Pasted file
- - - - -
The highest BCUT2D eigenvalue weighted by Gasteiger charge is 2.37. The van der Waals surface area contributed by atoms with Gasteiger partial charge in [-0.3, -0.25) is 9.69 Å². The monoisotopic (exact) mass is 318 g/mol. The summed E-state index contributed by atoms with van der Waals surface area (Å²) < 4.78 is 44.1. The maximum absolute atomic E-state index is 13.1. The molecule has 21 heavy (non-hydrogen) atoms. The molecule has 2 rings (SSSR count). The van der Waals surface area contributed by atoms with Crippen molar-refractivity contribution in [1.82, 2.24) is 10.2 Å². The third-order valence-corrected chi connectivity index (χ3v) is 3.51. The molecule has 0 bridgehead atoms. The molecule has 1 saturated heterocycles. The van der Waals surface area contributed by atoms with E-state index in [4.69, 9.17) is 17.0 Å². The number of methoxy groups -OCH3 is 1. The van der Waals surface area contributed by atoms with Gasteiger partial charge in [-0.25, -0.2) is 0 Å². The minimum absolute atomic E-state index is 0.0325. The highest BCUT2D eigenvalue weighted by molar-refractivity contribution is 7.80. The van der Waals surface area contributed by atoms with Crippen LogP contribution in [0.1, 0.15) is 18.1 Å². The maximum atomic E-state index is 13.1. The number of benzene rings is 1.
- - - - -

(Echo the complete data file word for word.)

The highest BCUT2D eigenvalue weighted by Gasteiger charge is 2.37. The van der Waals surface area contributed by atoms with Gasteiger partial charge in [-0.3, -0.25) is 9.69 Å². The monoisotopic (exact) mass is 318 g/mol. The summed E-state index contributed by atoms with van der Waals surface area (Å²) < 4.78 is 44.1. The maximum absolute atomic E-state index is 13.1. The molecule has 21 heavy (non-hydrogen) atoms. The molecule has 2 rings (SSSR count). The van der Waals surface area contributed by atoms with Crippen molar-refractivity contribution in [1.82, 2.24) is 10.2 Å². The third-order valence-corrected chi connectivity index (χ3v) is 3.51. The molecule has 0 bridgehead atoms. The molecule has 1 saturated heterocycles. The van der Waals surface area contributed by atoms with E-state index in [4.69, 9.17) is 17.0 Å². The number of methoxy groups -OCH3 is 1. The van der Waals surface area contributed by atoms with Gasteiger partial charge in [-0.25, -0.2) is 0 Å². The minimum absolute atomic E-state index is 0.0325. The highest BCUT2D eigenvalue weighted by molar-refractivity contribution is 7.80. The van der Waals surface area contributed by atoms with Crippen LogP contribution in [0.1, 0.15) is 18.1 Å². The maximum atomic E-state index is 13.1. The number of benzene rings is 1.